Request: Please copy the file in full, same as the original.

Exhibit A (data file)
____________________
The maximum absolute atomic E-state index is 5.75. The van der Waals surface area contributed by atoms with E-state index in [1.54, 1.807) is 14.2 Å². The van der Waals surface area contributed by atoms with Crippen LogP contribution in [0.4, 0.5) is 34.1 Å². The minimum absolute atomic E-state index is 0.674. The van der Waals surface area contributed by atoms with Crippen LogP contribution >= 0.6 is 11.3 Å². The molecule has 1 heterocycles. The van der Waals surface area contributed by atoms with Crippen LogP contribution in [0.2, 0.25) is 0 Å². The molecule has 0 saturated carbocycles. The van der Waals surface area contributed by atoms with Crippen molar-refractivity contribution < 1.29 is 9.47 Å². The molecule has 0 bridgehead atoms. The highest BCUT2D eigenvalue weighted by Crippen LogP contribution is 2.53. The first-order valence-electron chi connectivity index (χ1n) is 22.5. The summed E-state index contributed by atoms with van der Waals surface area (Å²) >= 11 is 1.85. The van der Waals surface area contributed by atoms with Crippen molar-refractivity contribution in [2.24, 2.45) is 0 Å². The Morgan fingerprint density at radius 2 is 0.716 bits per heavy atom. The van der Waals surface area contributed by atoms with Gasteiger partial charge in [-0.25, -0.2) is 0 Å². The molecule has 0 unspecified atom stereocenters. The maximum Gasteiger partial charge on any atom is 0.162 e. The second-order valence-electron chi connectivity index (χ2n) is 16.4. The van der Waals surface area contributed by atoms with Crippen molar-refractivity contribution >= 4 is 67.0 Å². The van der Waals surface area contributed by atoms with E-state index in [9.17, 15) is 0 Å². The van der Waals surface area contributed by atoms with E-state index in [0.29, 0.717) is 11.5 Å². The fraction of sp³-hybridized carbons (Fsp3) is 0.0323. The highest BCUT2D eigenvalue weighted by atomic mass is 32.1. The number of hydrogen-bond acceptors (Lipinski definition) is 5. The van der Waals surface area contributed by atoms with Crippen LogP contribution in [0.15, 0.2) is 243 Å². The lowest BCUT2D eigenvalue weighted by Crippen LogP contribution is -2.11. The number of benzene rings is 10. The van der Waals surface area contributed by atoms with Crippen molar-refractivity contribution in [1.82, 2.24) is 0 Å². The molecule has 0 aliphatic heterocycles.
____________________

The maximum absolute atomic E-state index is 5.75. The van der Waals surface area contributed by atoms with E-state index in [1.54, 1.807) is 14.2 Å². The van der Waals surface area contributed by atoms with Crippen LogP contribution in [0.4, 0.5) is 34.1 Å². The minimum absolute atomic E-state index is 0.674. The van der Waals surface area contributed by atoms with Crippen LogP contribution >= 0.6 is 11.3 Å². The molecule has 1 heterocycles. The van der Waals surface area contributed by atoms with Crippen LogP contribution in [0.2, 0.25) is 0 Å². The molecule has 0 saturated carbocycles. The van der Waals surface area contributed by atoms with Crippen molar-refractivity contribution < 1.29 is 9.47 Å². The molecule has 0 bridgehead atoms. The highest BCUT2D eigenvalue weighted by Crippen LogP contribution is 2.53. The first-order valence-electron chi connectivity index (χ1n) is 22.5. The summed E-state index contributed by atoms with van der Waals surface area (Å²) >= 11 is 1.85. The van der Waals surface area contributed by atoms with Crippen molar-refractivity contribution in [2.24, 2.45) is 0 Å². The Morgan fingerprint density at radius 2 is 0.716 bits per heavy atom. The van der Waals surface area contributed by atoms with Gasteiger partial charge in [-0.25, -0.2) is 0 Å². The molecule has 0 unspecified atom stereocenters. The maximum Gasteiger partial charge on any atom is 0.162 e. The second-order valence-electron chi connectivity index (χ2n) is 16.4. The van der Waals surface area contributed by atoms with Crippen molar-refractivity contribution >= 4 is 67.0 Å². The van der Waals surface area contributed by atoms with E-state index in [9.17, 15) is 0 Å². The van der Waals surface area contributed by atoms with E-state index in [0.29, 0.717) is 11.5 Å². The fraction of sp³-hybridized carbons (Fsp3) is 0.0323. The highest BCUT2D eigenvalue weighted by atomic mass is 32.1. The number of hydrogen-bond acceptors (Lipinski definition) is 5. The van der Waals surface area contributed by atoms with Crippen LogP contribution in [0.15, 0.2) is 243 Å². The lowest BCUT2D eigenvalue weighted by Crippen LogP contribution is -2.11. The number of benzene rings is 10. The van der Waals surface area contributed by atoms with Crippen molar-refractivity contribution in [1.82, 2.24) is 0 Å². The molecule has 0 aliphatic heterocycles.